How to Formulate an Investment Strategy

As an avid investor, the first step to staying on top of your financial goals is to create a quantifiable, realistic and actionable investment strategy.  If done right, this strategy will help inform your investment decisions and encourage consistent performance.

Here are 5 tried-and-true tips that will help you formulate a killer investment strategy.

  1. Set clear, well-defined and realistic goals

You must be able to pin-point what your financial goals are. Before you go down this route, you must understand where you are heading to. As such, you need to define and document both your long-term and short-term goals, a step that will help you figure out your investment personality, you can read more about it at Savings Report.

For instance, do you intend to invest in purely real estate or are you a hybrid investor who gets his feet wet in multiple investment vehicles? Your goals should be crystal-clear and achievable. Don’t say you want to make money in flipping fixer-uppers, instead, state that you want to make at least $100,000 in a year.

  1. Set your investment timeframe

In addition to setting investment goals, you also need to think about the timeframe you need to achieve those objectives. For example, you have a 10-year or 20-year investment timeframe; you have more time to withstand market upsets, and so would be able to consider investment options with more risk but better returns in the long haul. On the other hand, if your investment timeframe is 1 or 2 years, you might want to be too careful with your options.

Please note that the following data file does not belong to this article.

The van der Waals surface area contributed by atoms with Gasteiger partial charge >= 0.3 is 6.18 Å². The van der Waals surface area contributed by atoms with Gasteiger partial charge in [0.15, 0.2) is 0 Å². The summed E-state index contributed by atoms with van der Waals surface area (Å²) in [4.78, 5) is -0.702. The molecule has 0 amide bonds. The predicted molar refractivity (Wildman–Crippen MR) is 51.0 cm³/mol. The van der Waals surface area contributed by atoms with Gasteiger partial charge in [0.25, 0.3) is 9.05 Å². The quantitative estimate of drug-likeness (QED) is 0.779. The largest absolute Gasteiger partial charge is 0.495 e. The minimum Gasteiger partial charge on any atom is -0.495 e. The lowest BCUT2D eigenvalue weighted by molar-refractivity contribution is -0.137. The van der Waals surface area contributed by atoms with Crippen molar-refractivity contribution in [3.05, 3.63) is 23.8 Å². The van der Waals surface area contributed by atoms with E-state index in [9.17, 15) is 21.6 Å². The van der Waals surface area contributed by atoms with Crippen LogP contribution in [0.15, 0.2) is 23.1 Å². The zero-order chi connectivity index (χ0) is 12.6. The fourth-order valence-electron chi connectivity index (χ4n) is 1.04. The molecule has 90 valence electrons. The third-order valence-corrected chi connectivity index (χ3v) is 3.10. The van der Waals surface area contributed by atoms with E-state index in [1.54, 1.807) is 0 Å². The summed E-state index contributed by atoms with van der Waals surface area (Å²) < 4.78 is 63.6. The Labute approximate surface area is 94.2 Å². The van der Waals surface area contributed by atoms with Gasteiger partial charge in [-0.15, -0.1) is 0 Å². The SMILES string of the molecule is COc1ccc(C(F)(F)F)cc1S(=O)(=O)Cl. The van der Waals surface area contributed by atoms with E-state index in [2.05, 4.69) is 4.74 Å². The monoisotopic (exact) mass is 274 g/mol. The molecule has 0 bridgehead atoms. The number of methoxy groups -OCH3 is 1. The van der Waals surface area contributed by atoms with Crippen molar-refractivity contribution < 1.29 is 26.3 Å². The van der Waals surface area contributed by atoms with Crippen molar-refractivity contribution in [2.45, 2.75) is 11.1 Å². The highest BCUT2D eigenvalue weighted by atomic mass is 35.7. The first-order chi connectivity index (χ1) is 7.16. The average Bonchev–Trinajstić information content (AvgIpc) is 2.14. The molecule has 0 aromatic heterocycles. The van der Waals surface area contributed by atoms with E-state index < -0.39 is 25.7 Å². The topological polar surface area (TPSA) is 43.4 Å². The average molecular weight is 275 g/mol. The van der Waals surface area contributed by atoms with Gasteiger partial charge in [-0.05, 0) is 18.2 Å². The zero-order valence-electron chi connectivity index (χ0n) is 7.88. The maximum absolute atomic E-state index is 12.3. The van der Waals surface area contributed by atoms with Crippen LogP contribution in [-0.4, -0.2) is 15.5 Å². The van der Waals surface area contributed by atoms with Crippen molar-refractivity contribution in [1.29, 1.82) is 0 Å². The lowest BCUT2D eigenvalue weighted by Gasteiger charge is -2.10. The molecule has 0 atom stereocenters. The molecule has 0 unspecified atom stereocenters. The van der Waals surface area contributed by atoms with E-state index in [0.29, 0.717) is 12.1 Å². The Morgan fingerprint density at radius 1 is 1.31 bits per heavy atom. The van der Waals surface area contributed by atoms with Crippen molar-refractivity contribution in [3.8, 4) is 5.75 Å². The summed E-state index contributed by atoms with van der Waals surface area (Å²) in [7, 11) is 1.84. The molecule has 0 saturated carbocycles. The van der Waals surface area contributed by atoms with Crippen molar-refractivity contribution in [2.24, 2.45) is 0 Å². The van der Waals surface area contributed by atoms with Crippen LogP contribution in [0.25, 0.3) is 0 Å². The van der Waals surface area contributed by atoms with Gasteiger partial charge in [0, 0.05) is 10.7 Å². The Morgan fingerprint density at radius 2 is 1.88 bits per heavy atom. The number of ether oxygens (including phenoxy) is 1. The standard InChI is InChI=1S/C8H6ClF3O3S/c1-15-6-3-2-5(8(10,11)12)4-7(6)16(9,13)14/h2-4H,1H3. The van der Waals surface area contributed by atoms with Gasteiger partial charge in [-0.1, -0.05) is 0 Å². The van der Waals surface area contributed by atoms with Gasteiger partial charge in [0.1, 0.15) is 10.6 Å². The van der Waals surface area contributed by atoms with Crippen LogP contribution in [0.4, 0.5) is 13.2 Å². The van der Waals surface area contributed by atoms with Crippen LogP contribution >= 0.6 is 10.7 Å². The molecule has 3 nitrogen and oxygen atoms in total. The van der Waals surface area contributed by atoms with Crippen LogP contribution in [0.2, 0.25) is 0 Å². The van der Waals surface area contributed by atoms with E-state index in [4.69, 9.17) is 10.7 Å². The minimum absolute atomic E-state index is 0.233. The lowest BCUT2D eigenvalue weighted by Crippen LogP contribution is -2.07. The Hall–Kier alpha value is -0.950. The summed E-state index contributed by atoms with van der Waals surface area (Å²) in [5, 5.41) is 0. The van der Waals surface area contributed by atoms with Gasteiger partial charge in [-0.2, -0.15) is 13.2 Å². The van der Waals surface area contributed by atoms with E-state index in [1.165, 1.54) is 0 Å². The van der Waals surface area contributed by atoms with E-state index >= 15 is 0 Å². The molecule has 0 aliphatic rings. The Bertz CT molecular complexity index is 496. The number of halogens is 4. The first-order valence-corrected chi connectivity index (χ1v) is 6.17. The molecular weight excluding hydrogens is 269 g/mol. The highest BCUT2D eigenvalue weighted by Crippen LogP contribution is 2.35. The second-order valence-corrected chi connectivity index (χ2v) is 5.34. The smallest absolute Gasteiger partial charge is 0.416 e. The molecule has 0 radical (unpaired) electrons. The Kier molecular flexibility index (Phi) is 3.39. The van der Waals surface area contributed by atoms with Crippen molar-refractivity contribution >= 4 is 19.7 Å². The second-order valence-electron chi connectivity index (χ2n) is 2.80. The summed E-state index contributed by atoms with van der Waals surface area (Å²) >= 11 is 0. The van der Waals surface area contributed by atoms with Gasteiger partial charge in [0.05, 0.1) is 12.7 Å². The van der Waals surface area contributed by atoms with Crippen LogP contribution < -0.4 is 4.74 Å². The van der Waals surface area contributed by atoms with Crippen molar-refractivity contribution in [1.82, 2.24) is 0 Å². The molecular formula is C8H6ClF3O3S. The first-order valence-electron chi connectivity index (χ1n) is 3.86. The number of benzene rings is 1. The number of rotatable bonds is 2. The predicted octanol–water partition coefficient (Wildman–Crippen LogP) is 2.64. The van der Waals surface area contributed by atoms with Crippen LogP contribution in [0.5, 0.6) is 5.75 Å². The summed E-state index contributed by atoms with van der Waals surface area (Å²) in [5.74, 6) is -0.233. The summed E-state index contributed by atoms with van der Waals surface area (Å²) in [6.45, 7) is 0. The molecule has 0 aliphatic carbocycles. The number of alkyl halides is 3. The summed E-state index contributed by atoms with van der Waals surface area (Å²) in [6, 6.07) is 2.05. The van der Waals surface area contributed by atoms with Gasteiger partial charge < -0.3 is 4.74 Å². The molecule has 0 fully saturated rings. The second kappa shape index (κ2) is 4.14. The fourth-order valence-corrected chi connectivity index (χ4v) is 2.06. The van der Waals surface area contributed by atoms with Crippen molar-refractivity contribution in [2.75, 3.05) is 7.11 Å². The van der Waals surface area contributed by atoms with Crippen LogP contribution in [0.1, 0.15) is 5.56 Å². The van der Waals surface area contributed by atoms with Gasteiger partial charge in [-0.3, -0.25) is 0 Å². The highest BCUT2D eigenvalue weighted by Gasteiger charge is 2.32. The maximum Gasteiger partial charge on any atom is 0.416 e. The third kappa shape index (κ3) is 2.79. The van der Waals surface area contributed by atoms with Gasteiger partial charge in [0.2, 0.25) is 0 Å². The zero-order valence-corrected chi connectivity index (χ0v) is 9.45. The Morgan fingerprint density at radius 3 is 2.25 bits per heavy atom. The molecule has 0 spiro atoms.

1. Calculate your monthly savings

Talking of savings, you should determine how much you need to save every month. If you want to save $1million by the time you’re 60, how much do you want to at the end of each month? Be realistic with this amount so you don’t affect your overall quality of life.

  1. Consider long-term investments

Rather than wait until the end of the year and check how much is there to save, put your long-term savings and investments top of mind. That means that you should set aside some money in your savings account to start investing in your retirement fund, 401(k) or any other worthy investment vehicles.

  1. Put a risk management plan in place

Perhaps the most important thing to do is create a risk management strategy. First of all, you need to figure out what your risks are, and devise ways to mitigating those risks.

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